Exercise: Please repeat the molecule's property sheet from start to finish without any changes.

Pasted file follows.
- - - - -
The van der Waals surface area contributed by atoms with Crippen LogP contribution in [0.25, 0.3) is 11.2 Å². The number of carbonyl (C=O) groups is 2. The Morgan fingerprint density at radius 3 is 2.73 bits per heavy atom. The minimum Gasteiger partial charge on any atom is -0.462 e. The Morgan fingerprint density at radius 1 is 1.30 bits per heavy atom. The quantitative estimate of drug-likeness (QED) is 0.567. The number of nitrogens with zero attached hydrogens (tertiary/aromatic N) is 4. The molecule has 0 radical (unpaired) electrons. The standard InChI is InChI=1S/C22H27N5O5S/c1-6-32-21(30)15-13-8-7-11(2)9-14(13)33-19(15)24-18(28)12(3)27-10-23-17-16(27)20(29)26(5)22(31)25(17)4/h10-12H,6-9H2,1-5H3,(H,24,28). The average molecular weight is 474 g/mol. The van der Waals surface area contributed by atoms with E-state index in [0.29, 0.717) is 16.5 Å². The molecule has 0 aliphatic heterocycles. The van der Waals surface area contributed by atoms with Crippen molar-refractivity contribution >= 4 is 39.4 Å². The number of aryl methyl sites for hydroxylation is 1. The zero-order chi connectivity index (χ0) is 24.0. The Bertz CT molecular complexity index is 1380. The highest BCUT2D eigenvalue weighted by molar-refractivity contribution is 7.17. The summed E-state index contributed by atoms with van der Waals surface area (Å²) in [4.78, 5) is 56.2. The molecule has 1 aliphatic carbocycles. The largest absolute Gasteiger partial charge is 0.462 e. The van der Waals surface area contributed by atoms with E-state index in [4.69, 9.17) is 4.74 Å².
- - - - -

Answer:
The van der Waals surface area contributed by atoms with Crippen LogP contribution in [0.25, 0.3) is 11.2 Å². The number of carbonyl (C=O) groups is 2. The Morgan fingerprint density at radius 3 is 2.73 bits per heavy atom. The minimum Gasteiger partial charge on any atom is -0.462 e. The Morgan fingerprint density at radius 1 is 1.30 bits per heavy atom. The quantitative estimate of drug-likeness (QED) is 0.567. The number of nitrogens with zero attached hydrogens (tertiary/aromatic N) is 4. The molecule has 0 radical (unpaired) electrons. The standard InChI is InChI=1S/C22H27N5O5S/c1-6-32-21(30)15-13-8-7-11(2)9-14(13)33-19(15)24-18(28)12(3)27-10-23-17-16(27)20(29)26(5)22(31)25(17)4/h10-12H,6-9H2,1-5H3,(H,24,28). The average molecular weight is 474 g/mol. The van der Waals surface area contributed by atoms with E-state index in [0.29, 0.717) is 16.5 Å². The molecule has 0 aliphatic heterocycles. The van der Waals surface area contributed by atoms with Crippen molar-refractivity contribution >= 4 is 39.4 Å². The number of aryl methyl sites for hydroxylation is 1. The zero-order chi connectivity index (χ0) is 24.0. The Bertz CT molecular complexity index is 1380. The highest BCUT2D eigenvalue weighted by molar-refractivity contribution is 7.17. The summed E-state index contributed by atoms with van der Waals surface area (Å²) in [4.78, 5) is 56.2. The molecule has 1 aliphatic carbocycles. The largest absolute Gasteiger partial charge is 0.462 e. The van der Waals surface area contributed by atoms with E-state index in [4.69, 9.17) is 4.74 Å².